Style and Technique

(Comprehensive Guide to Short Stories, Critical Edition)

Widely recognized as one of the foremost literary works of the Harlem Renaissance of the 1920’s, Cane is a collection of stories, sketches, and poems that emerged from Toomer’s experience as temporary head of a school for blacks in Georgia. The poems, which appear within the stories and between them, are in a variety of forms, though most are folk songs or ballads. As in “Blood-Burning Moon,” they provide substantive reinforcement to the action and themes of the prose pieces but serve primarily to enhance the pervasive wistful and mournful tone. They also heighten the impressionistic quality of the book, for though Toomer writes about real social problems and his characters are believable, he is not only a realist. The lynching of Tom Burwell, portrayed in a deliberately ritualistic manner, thus is appropriate both stylistically and symbolically.

Because of the impressionistic style and technique of Cane and for other reasons, the book recalls Sherwood Anderson’s Winesburg, Ohio (1919). For example, both books have narrators who serve as mediator between author and reader, both are collections of prose cameos, and both have characters that can be labeled “grotesques,” in Toomer’s case because of the lingering social and psychological effects of slavery. Finally, though its subject matter may recall the naturalist movement, the style and technique of “Blood-Burning Moon” and Cane as a whole link it more directly to a later period, in which myth and symbol would be dominant in American fiction.

Historical Context

(Short Stories for Students)

The Harlem Renaissance
During the 1920s, Harlem, a section of New York City, became the largest African-American urban area in...

(The entire section is 518 words.)

Literary Style

(Short Stories for Students)

Set in an unnamed town in the American South during the early part of the twentieth century, ‘‘Blood- Burning...

(The entire section is 871 words.)

Compare and Contrast

(Short Stories for Students)

1922: Abie’s Irish Rose, a play about a racially mixed marriage is performed 2,532 times on Broadway—a record at the time....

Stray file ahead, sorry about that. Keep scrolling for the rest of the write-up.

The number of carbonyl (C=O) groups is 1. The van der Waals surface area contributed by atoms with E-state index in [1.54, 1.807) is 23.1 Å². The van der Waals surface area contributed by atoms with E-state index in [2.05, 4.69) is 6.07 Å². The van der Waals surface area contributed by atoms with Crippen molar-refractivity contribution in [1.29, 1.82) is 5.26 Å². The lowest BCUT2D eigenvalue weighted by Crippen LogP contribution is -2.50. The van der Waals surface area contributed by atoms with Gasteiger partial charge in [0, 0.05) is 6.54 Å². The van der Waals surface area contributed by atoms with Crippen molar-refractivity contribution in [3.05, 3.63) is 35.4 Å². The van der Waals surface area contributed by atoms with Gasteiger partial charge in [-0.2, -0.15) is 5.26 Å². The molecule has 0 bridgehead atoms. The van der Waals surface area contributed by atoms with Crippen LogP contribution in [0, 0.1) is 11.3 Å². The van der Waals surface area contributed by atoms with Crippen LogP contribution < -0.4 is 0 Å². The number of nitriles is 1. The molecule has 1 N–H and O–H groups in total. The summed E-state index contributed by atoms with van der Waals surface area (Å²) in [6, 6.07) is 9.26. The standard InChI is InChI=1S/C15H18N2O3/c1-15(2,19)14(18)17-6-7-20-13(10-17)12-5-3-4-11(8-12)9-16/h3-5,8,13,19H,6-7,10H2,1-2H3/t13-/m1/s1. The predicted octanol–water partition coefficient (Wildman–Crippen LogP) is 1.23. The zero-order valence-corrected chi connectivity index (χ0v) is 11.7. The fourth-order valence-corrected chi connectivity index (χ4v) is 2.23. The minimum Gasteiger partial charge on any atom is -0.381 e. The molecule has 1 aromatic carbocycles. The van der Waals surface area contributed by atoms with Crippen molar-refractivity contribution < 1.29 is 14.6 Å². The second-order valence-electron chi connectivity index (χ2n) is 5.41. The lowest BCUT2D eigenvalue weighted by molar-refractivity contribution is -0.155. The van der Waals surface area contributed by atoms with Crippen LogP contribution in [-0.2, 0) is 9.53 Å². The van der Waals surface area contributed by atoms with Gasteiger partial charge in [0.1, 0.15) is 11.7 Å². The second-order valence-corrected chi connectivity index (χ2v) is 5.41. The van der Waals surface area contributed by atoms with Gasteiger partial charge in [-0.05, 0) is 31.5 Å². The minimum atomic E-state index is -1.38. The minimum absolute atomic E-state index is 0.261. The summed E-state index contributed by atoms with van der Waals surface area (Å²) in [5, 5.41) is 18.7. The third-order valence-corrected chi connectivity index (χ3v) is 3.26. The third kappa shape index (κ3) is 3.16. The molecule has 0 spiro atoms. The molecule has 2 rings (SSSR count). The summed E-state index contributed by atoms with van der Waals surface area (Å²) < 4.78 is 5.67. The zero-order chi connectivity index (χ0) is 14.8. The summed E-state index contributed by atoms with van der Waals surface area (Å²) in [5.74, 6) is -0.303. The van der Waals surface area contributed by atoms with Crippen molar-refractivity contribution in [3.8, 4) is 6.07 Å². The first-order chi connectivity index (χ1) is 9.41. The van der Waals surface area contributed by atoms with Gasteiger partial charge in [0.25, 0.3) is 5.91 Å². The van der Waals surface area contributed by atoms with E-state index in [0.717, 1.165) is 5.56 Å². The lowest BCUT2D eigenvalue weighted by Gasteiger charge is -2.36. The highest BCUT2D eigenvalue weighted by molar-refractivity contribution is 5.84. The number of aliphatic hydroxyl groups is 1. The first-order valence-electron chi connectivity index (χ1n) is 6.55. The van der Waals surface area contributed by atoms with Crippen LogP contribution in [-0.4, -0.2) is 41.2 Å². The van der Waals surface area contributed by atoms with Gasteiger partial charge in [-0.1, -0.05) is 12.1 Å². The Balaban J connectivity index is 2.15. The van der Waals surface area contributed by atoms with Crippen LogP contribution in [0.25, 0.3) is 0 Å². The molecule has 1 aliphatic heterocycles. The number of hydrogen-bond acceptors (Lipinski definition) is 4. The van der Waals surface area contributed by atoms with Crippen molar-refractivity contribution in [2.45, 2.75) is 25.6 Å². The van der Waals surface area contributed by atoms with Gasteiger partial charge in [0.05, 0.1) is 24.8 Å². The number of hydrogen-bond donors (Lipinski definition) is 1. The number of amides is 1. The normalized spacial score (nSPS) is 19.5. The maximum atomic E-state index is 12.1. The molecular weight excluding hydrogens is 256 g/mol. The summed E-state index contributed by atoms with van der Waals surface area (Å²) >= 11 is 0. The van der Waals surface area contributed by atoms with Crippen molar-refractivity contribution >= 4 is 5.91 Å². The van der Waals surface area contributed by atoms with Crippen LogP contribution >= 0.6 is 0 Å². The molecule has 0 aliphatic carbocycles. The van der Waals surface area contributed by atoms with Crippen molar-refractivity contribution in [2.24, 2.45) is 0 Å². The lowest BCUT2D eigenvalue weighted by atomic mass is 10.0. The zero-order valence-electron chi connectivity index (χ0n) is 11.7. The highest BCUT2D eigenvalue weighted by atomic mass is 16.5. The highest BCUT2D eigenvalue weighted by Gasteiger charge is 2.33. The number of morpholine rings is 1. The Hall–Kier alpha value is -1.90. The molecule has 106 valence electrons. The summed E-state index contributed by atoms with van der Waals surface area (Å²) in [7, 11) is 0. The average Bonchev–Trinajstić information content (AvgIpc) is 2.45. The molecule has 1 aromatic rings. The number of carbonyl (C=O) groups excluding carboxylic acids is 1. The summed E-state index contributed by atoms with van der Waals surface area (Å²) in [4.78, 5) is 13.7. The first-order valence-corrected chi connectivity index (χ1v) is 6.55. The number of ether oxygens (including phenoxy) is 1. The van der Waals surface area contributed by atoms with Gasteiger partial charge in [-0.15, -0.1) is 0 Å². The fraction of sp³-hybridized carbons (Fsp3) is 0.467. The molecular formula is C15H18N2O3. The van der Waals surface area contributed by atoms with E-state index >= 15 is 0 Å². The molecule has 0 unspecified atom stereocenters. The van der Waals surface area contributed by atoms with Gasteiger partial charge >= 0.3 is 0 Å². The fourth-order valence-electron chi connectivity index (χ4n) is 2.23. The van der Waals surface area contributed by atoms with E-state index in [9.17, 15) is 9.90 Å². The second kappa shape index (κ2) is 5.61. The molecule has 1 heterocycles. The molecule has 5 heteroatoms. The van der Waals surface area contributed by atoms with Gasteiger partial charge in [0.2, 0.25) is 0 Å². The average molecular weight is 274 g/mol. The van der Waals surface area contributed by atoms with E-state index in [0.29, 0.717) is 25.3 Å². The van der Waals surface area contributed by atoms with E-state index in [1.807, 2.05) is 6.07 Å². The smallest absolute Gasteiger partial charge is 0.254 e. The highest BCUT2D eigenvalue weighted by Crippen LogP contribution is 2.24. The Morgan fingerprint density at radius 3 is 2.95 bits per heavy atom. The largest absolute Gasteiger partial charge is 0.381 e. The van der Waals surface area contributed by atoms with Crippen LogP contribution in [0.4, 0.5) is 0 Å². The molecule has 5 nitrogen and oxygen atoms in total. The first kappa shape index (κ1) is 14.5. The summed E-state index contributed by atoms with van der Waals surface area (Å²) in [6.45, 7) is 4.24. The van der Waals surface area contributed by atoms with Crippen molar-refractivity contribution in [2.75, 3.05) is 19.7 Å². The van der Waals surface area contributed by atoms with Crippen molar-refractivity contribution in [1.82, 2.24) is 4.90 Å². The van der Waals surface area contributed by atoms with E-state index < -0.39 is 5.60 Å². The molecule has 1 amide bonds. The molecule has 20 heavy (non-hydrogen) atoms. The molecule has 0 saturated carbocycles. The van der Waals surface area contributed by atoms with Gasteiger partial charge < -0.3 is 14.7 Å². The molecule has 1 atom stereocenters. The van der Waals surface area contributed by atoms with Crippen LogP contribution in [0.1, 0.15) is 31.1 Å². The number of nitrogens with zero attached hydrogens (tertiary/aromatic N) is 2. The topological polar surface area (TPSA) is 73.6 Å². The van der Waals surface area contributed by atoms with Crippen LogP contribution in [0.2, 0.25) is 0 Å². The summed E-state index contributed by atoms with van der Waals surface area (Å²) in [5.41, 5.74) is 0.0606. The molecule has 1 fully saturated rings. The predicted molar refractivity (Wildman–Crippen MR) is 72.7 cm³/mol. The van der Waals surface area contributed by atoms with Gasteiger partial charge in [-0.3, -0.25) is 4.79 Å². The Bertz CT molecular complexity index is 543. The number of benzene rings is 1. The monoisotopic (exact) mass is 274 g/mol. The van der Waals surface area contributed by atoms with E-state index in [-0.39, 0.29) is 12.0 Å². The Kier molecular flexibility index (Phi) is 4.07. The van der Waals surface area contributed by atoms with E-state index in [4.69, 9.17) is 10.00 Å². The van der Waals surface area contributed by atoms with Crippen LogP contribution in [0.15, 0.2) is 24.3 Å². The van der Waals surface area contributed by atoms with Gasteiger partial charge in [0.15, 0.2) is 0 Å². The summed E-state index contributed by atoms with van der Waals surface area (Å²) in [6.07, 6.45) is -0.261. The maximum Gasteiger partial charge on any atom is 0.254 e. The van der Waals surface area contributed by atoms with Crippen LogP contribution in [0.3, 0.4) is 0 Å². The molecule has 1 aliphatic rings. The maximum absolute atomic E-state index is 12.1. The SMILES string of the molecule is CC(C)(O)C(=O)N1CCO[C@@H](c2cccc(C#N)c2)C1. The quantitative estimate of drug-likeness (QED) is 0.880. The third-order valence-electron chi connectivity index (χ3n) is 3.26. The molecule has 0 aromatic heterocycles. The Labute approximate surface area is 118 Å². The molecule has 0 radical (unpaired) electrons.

(The entire section is 168 words.)

Topics for Further Study

(Short Stories for Students)

Investigate the resurgence of lynchings in the South during the 1920s and explain why or why not Tom’s lynching is representative of what...

(The entire section is 109 words.)

What Do I Read Next?

(Short Stories for Students)

Cane by Jean Toomer (1923) is the book that includes ‘‘Blood-Burning Moon.’’ In addition to short stories, the collection...

(The entire section is 182 words.)

Bibliography and Further Reading

(Short Stories for Students)

Baker, Houston A., Jr. ‘‘Journey Toward Black Art: Jean Toomer’s Cane,’’ in his Singers of Daybreak:...

(The entire section is 221 words.)


(Comprehensive Guide to Short Stories, Critical Edition)

Benson, Joseph, and Mabel Mayle Dillard. Jean Toomer. Boston: Twayne, 1980.

Byrd, Rudolph P. “Jean Toomer and the Writers of the Harlem Renaissance: Was He There with Them?” In The Harlem Renaissance: Revaluations, edited by Amritjit Singh, William S. Shiver, and Stanley Brodwin. New York: Garland, 1989.

Fabre, Geneviève, and Michel Feith, eds. Jean Toomer and the Harlem Renaissance. New Brunswick, N.J.: Rutgers University Press, 2001.

Ford, Karen Jackson. Split-Gut Song: Jean Toomer and the Poetics of Modernity. Tuscaloosa: University of Alabama Press, 2005.

Hajek, Friederike. “The Change of Literary Authority in the Harlem Renaissance: Jean Toomer’s Cane.” In The Black Columbiad: Defining Moments in African American Literature and Culture, edited by Werner Sollos and Maria Diedrich. Cambridge, Mass.: Harvard University Press, 1994.

Kerman, Cynthia. The Lives of Jean Toomer: A Hunger for Wholeness. Baton Rouge: Louisiana State University Press, 1988.

O’Daniel, Therman B., ed. Jean Toomer: A Critical Evaluation. Washington, D.C.: Howard University Press, 1988.

Scruggs, Charles, and Lee VanDemarr. Jean Toomer and the Terrors of American History. Philadelphia: University of Pennsylvania Press, 1998.

Wagner-Martin, Linda. “Toomer’s Cane as Narrative Sequence.” In Modern American Short Story Sequences, edited by J. Gerald Kennedy. Cambridge, England: Cambridge University Press, 1995.